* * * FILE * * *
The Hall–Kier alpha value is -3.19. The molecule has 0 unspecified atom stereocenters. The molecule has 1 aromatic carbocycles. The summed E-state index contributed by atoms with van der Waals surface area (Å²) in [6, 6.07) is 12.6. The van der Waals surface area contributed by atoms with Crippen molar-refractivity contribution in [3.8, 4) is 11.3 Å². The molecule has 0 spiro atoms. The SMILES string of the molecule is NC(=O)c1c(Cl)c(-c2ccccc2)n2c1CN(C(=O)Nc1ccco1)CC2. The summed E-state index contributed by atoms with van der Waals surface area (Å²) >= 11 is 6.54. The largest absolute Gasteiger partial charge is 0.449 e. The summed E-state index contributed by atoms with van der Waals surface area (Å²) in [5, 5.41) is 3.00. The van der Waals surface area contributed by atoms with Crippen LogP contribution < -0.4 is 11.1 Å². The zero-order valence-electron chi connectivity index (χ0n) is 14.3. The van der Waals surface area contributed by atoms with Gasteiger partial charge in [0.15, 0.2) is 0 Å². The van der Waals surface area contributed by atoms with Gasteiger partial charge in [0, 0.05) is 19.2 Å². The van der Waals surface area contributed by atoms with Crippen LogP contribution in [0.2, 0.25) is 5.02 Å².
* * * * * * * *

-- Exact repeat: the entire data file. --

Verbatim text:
The Hall–Kier alpha value is -3.19. The molecule has 0 unspecified atom stereocenters. The molecule has 1 aromatic carbocycles. The summed E-state index contributed by atoms with van der Waals surface area (Å²) in [6, 6.07) is 12.6. The van der Waals surface area contributed by atoms with Crippen molar-refractivity contribution in [3.8, 4) is 11.3 Å². The molecule has 0 spiro atoms. The SMILES string of the molecule is NC(=O)c1c(Cl)c(-c2ccccc2)n2c1CN(C(=O)Nc1ccco1)CC2. The summed E-state index contributed by atoms with van der Waals surface area (Å²) >= 11 is 6.54. The largest absolute Gasteiger partial charge is 0.449 e. The summed E-state index contributed by atoms with van der Waals surface area (Å²) in [5, 5.41) is 3.00. The van der Waals surface area contributed by atoms with Crippen LogP contribution < -0.4 is 11.1 Å². The zero-order valence-electron chi connectivity index (χ0n) is 14.3. The van der Waals surface area contributed by atoms with Gasteiger partial charge in [0.15, 0.2) is 0 Å². The van der Waals surface area contributed by atoms with Gasteiger partial charge in [0, 0.05) is 19.2 Å². The van der Waals surface area contributed by atoms with Crippen LogP contribution in [0.2, 0.25) is 5.02 Å².